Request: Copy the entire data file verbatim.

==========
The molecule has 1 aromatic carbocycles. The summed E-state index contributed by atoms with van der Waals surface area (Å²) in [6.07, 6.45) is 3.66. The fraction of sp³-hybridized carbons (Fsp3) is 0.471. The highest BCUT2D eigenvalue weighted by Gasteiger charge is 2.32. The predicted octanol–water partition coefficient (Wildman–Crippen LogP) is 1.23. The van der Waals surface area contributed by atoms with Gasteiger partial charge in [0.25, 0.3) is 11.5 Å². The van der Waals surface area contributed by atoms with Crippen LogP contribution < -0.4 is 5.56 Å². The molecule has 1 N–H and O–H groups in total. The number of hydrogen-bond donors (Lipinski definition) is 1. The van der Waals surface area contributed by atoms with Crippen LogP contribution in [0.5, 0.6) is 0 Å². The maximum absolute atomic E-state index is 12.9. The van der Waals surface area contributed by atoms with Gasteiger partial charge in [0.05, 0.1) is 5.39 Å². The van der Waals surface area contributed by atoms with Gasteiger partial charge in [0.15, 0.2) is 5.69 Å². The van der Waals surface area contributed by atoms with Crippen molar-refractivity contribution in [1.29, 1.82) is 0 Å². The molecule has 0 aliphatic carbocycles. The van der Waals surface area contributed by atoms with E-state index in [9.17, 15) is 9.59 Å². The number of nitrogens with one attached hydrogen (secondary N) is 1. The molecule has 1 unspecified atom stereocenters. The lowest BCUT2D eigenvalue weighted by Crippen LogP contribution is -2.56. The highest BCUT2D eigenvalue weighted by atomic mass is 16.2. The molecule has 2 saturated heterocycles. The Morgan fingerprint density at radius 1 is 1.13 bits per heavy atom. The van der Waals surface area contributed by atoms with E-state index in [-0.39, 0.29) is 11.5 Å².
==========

The molecule has 1 aromatic carbocycles. The summed E-state index contributed by atoms with van der Waals surface area (Å²) in [6.07, 6.45) is 3.66. The fraction of sp³-hybridized carbons (Fsp3) is 0.471. The highest BCUT2D eigenvalue weighted by Gasteiger charge is 2.32. The predicted octanol–water partition coefficient (Wildman–Crippen LogP) is 1.23. The van der Waals surface area contributed by atoms with Gasteiger partial charge in [0.25, 0.3) is 11.5 Å². The van der Waals surface area contributed by atoms with Crippen LogP contribution < -0.4 is 5.56 Å². The molecule has 1 N–H and O–H groups in total. The number of hydrogen-bond donors (Lipinski definition) is 1. The van der Waals surface area contributed by atoms with Crippen LogP contribution in [0.5, 0.6) is 0 Å². The maximum absolute atomic E-state index is 12.9. The van der Waals surface area contributed by atoms with Gasteiger partial charge in [0.05, 0.1) is 5.39 Å². The van der Waals surface area contributed by atoms with Gasteiger partial charge in [0.15, 0.2) is 5.69 Å². The van der Waals surface area contributed by atoms with Crippen molar-refractivity contribution in [1.29, 1.82) is 0 Å². The molecule has 0 aliphatic carbocycles. The van der Waals surface area contributed by atoms with E-state index in [9.17, 15) is 9.59 Å². The number of nitrogens with one attached hydrogen (secondary N) is 1. The molecule has 1 unspecified atom stereocenters. The lowest BCUT2D eigenvalue weighted by Crippen LogP contribution is -2.56. The highest BCUT2D eigenvalue weighted by atomic mass is 16.2. The molecule has 2 saturated heterocycles. The Morgan fingerprint density at radius 1 is 1.13 bits per heavy atom. The van der Waals surface area contributed by atoms with E-state index in [-0.39, 0.29) is 11.5 Å².